My Big Fat Gypsy Wedding

I watched TLC’s My Big Fat Gypsy Wedding tonight and wished I hadn’t. I would have preferred to keep what little (see: nothing) I know about the Gypsy culture unspoiled. While I can’t take this one show as the final stamp on all things Gypsy, I do wish I had had an opportunity to learn about this lifestyle in another manner. ‘Why am I so disheartened by this show?’ you ask. Um… can you pipe down and let me tell my story at my own pace, please? Thank you. Now where was I? *Scratching head and tapping finger on bottom lip* Oh, of course. This introduction to the Gypsy culture left me feeling as if they are a people who oppress women by keeping them tied to the traditional, archaic role of servants. Their belief seems to be that a woman’s genetic makeup is that of serving men.

“Gypsy wives are obliged to follow their husbands” so says the show. The women are subservient and do not have an identity independent of their husbands. They exist to be at their men’s beck and call – cooking, cleaning and raising the children. What nearly did me in was hearing one of the women (a young woman) talk about how in their world there is no such thing as ambition for education and career. The only thing young women aspire to is to be a wife.

For those who know me, this pretty much shakes my reality to the core. In my mind, education is inextricably tied to providing children (especially girls) with a healthy sense of self that will help them become productive members of society. I come from a Haitian household where my mother (though modern in certain ways) held very traditional beliefs about what it means to be female. She, like the Gypsies, shared the thought that a woman’s greatest accomplishment is that of wife and mother. Growing up, I was so against everything she stood for that I outright refused to learn how to cook and did not want to do any housework so I wouldn’t turn out like her. A bit extreme now when I think of it, but it seemed perfectly sensible at the time. It was this suffocating notion of what it means to be female that for years conditioned me to steer clear of marriage and motherhood. Although I did manage to work through the marriage aspect, I’m still battling the potential motherhood bit.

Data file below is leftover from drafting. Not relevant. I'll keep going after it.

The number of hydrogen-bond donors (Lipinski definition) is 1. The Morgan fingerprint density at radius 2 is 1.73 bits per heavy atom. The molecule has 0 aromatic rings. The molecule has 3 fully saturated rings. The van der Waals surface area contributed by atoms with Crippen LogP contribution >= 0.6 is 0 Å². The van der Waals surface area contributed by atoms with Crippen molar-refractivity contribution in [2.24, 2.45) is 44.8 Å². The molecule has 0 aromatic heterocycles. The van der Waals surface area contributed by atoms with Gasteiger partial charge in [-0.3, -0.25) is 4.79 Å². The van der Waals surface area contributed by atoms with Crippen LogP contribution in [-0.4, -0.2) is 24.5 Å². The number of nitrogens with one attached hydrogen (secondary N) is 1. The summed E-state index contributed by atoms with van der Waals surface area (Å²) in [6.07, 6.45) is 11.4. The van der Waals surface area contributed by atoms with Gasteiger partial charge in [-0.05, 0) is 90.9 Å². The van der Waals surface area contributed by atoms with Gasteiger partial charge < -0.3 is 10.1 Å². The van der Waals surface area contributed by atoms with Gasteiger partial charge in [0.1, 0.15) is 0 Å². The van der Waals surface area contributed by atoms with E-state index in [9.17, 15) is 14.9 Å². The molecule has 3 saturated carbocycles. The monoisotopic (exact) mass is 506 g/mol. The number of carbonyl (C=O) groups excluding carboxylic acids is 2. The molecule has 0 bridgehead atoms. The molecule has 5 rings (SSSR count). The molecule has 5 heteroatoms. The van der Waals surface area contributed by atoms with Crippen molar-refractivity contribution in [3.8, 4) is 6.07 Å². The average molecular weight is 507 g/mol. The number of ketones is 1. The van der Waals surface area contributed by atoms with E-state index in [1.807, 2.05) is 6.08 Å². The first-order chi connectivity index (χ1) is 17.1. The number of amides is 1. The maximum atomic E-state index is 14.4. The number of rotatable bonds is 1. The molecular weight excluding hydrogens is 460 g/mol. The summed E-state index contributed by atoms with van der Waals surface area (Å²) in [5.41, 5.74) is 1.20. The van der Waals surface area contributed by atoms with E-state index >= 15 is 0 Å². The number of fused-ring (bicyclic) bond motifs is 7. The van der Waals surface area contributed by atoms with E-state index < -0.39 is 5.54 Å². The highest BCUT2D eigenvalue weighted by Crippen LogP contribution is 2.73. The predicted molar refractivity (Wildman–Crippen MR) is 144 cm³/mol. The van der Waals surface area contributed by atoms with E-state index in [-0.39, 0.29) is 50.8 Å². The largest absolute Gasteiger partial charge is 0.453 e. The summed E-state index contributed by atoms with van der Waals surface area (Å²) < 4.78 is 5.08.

Anyway, back to the Gypsies. The one story that struck a chord with me was of the 22-year-old who was giving up her independence (working outside the home, her own car, money, home, etc…) to get married even though she clearly did not seem like she wanted to. As a spinster (yep, that is what you are as a 22-year-old unmarried Gypsy), she seemed motivated more by removing the stigma than an actual desire to be married. She, with good reason, was not looking forward to conforming to her new role as her husband’s property (in his I’m-joking-but-not-really words: “I own you now.”).

It was all I could do not to snatch her from the television screen and lock her in the basement (crap! I don’t own a basement. Note to self: Find a friend with a basement) until she came to her senses. Like my mother, her mother’s sense of pride came from seeing her daughter become a wife.

If it feels like I’m bashing marriage and devaluing housewives, I’m not. This is simply a view of someone who doesn’t “get” the picture on the other side of the lens. It’s the same way that I think my mother felt (and still feels on some level) about me. Based on her emotional and mental makeup, it was simply unfathomable that any female (especially her daughter) would reject marriage and  motherhood. I imagine that it would be the same for me if I had a daughter whose sole purpose in life was to get married, be a mother and keep a home. It would go against everything that’s wired in me.

This topic is one that has generated and continue to generate endless debates. Although I stand strongly on one side of the fence, I am always open to conversations that broaden my mind about the other side. Would love to hear your thoughts either way.